Articles by Traci W. Olivier, Psy.D.

Dr. Traci W. Olivier completed her graduate training in clinical psychology at Nova Southeastern University, concentrating in neuropsychology, followed by an internship in pediatric neuropsychology and consultation at the Kennedy Krieger Institute and Johns Hopkins University School of Medicine. She is currently a second-year pediatric neuropsychology postdoctoral fellow at St. Jude Children’s Research Hospital in Memphis, Tennessee. Her clinical and research interests include psychology across the lifespan, fostering resilience in patients and clinicians, the neuropsychological sequelae of brain tumors and cancer-directed treatments, and the impact of deafness on language-related processes and functional outcomes. A few of her favorite things include a cup of café au lait, anything Louisiana, and spending time with her husband. More information on her recent book entitled <em>Innovative Approaches to Individual and Community Resilience: From Theory to Practice</em>, <a href="https://www.elsevier.com/books/innovative-approaches-to-individual-and-community-resilience/nemeth/978-0-12-803851-2">can be found here</a>. She can be reached at <a href="mailto:traci.olivier@stjude.org">traci.olivier@stjude.org</a>.

Becoming a Resilient Clinician

Becoming a Resilient Clinician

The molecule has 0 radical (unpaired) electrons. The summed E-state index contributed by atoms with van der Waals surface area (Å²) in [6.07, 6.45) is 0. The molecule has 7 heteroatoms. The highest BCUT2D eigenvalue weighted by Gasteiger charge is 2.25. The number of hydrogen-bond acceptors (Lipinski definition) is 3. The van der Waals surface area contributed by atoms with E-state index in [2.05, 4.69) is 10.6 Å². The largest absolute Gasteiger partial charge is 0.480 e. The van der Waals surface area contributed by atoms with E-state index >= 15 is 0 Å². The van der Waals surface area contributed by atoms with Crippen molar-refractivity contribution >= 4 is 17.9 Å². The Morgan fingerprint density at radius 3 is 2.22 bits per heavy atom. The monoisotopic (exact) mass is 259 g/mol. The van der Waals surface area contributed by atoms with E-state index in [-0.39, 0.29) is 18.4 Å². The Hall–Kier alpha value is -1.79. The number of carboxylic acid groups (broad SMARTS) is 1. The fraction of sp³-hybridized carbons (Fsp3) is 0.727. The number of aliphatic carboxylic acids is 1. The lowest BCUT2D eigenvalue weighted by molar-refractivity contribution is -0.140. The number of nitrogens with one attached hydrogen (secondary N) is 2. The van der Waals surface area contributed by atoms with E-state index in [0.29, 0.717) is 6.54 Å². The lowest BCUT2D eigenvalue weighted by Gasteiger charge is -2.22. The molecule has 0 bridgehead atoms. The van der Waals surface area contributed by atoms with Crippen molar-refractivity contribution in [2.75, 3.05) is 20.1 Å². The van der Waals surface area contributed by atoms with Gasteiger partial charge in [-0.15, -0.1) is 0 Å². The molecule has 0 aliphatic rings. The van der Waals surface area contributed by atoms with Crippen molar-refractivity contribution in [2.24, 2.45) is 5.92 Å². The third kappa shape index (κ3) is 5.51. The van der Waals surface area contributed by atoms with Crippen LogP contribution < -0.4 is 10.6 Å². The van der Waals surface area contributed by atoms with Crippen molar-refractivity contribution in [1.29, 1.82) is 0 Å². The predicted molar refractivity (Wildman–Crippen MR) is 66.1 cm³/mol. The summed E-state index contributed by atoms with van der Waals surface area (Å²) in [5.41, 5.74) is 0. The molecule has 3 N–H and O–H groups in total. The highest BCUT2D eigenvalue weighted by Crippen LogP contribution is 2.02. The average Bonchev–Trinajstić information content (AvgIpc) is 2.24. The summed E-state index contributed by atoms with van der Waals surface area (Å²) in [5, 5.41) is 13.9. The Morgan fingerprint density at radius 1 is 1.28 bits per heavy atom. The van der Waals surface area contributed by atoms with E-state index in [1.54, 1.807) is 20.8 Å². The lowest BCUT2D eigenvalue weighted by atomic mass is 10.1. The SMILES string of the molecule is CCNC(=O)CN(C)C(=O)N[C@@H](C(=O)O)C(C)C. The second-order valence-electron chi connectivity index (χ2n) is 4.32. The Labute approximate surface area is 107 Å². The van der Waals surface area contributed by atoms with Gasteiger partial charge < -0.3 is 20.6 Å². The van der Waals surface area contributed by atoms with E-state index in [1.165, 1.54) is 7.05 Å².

The concept of resilience has become quite a popular one lately. There are countless articles, workshops, lectures, and even centers that focus on resilience.

But what exactly is it? And from where does it come?

Is it an inherited personality trait predetermined by genetics? Or is it something that can be taught, fostered, and developed? Perhaps more importantly, why do some people seem so much better at it than others?

These are exactly the kinds of questions that have inspired my colleague, Dr. Darlyne Nemeth, and me to probe deeper into the concept of resilience. Our research and experiences eventually transpired into a book, which was recently published.

We described the hallmark of resilient people as being grounded in today, learning how to benefit from yesterday, and imagining themselves in tomorrow. Resilience is not just about surviving, but also about thriving in the midst of challenge.